University free speech policy requirement proposed

The University of Nebraska would be required to adopt a detailed policy governing free expression on its campuses under a bill heard by the Education Committee Jan. 30.

Sen. Steve Halloran
Sen. Steve Halloran

LB718, as introduced by Hastings Sen. Steve Halloran, also would require the University of Nebraska’s Board of Regents to create a nine-member committee that would submit an annual report to the Legislature, the governor and the university’s governing body.

The report would describe any “barriers to or incidents of disruption of free expression”—such as attempts to block speakers and investigations into student organizations for their speech—and what disciplinary action was taken against those determined to be responsible. The report would be posted on the university’s website.

Halloran brought an amendment that would make those provisions apply to the governing bodies of Nebraska’s community and state colleges in addition to the University of Nebraska.

Halloran said free expression is under attack on college campuses across the nation, including at the University of Nebraska, where a graduate lecturer confronted an undergraduate student recruiting for a conservative organization on its Lincoln campus last August.

“We need to restore the public trust—that the rights that students, faculty and guests have to free expression will be protected within institutions of higher learning,” he said.

Halloran said he was encouraged that the Board of Regents last week adopted a statement expressing the university’s commitment to free expression. He said his bill still is necessary, however, because the university’s policy would not apply to state colleges and community colleges. Putting the requirement into law also would ensure that the board could not weaken the policy in the future, Halloran said.

Testifying in support of the bill was Joe Cohn, legislative and policy director for the Foundation for Individual Rights in Education, a nonprofit that works to protect individual rights at colleges and universities. Cohn said he was working with Halloran to draft a new amendment to address concerns that the proposal would not comply with a 1977 Nebraska Supreme Court ruling that the Legislature cannot dictate policy to the Board of Regents.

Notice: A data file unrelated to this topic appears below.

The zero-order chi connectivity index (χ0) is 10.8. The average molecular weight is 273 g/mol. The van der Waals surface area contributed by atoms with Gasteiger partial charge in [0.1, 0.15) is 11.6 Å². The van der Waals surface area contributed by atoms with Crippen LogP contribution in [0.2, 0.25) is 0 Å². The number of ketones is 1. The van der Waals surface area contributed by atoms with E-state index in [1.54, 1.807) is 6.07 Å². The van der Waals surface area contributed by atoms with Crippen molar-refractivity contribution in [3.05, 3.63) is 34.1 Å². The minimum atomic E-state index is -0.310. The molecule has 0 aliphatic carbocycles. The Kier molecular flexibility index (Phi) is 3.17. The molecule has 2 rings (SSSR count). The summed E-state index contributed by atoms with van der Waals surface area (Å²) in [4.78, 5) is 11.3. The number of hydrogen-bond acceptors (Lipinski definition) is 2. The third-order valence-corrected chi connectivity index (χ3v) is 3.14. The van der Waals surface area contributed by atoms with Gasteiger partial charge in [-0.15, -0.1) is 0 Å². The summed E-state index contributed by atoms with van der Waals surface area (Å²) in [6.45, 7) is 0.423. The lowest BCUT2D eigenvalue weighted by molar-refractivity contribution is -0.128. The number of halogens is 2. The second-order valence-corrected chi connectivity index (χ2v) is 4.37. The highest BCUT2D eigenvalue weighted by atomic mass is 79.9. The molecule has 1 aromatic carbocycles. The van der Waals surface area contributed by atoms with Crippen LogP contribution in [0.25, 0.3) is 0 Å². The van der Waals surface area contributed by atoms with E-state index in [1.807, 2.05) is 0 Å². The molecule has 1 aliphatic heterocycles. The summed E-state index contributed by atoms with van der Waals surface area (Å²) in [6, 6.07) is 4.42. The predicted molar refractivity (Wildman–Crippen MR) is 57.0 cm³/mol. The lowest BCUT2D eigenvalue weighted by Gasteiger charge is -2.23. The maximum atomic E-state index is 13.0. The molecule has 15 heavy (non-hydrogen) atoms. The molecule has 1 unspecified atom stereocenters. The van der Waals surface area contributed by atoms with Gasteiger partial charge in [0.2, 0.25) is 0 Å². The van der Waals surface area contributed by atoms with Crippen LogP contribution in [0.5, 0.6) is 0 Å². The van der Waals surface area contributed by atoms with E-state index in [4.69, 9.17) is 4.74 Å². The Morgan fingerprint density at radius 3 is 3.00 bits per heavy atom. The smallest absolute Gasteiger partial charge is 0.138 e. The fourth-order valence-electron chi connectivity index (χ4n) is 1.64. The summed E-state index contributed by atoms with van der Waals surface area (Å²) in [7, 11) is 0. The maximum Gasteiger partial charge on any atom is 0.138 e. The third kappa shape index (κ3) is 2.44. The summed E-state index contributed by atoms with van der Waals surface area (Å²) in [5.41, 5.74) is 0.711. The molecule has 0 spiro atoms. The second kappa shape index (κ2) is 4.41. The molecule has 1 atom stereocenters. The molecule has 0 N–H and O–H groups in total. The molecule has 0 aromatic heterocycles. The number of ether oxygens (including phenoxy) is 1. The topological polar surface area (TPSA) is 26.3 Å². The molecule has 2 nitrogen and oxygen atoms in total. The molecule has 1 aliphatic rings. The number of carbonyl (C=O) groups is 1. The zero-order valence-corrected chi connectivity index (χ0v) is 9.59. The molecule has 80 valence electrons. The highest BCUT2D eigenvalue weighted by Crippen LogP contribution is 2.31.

The new amendment should direct regents to adopt a policy promoting free speech on campus without infringing on the rights of students, faculty and guests to engage in expressive activities protected by the First Amendment as long as those activities are not “materially disruptive,” Cohn said. This would give the board broad discretion in implementing such a policy, avoiding any conflict with the supreme court case.

Cohn said the university still has work to do to ensure that its day-to-day policies and operations conform to its new free speech policy.

“They should be commended for taking an important step in the right direction,” Cohn said, “but they haven’t solved their problem on free speech.”

Rob Schafer, chairman of the University of Nebraska Board of Regents, testified in opposition to the bill, saying that it would infringe on the board’s constitutional authority to govern the university.

He said the policy adopted last week reinforces the university’s commitment to free speech and directs each campus to clearly communicate which facilities are open to the public and which are not, such as classrooms.

“We are for free speech—unequivocally so,” Schafer said. “The university must be a place where ideas can be freely exchanged and where robust and open dialogue can occur.”

Jay Grabow read a statement in opposition to the bill from Courtney Lawton, the graduate student lecturer involved in the August incident. Lawton wrote that LB718 is designed to suppress dissenting political opinions, not to protect free speech.

After the encounter with the undergraduate student last year, Lawton wrote, she received threats and was removed from the classroom because of concerns for her and her students’ safety. She said members of the Legislature later pressured the university into barring her from teaching there.

“The very people that claim to be protecting academic freedom and free speech with this bill are the ones who have spent the last five months destroying my life and interfering with my scholarship because they disagree with my politics,” she wrote.

Julie Nichols testified in opposition to the bill on her own behalf. The proposed policy would be redundant because freedom of expression already is covered by UNL policy and the First Amendment, she said. The bill would restrict free discourse and those who must practice it in their duties as teachers and administrators, Nichols added.

“LB718 actually and ironically seeks to violate the First Amendment by interfering in the processes of academic free speech through an undue focus on reporting, monitoring, targeting and sanctioning those who violate the provisions of the bill,” she said.

Also testifying in opposition was Danielle Savington, a lawyer from Lincoln. Requiring a publicly available report on disciplinary action regarding violations of free expression on campus could lead to threats against both faculty and students involved in those incidents, she said. Nichols added that the policy treats college students like “addle-minded children.”

“They may be young, but they are adults,” she said, “and they have the right and the duty to go to college and be exposed to ideas that they don’t necessarily hold closely and dearly to their own hearts.”

The committee took no immediate action on the bill.

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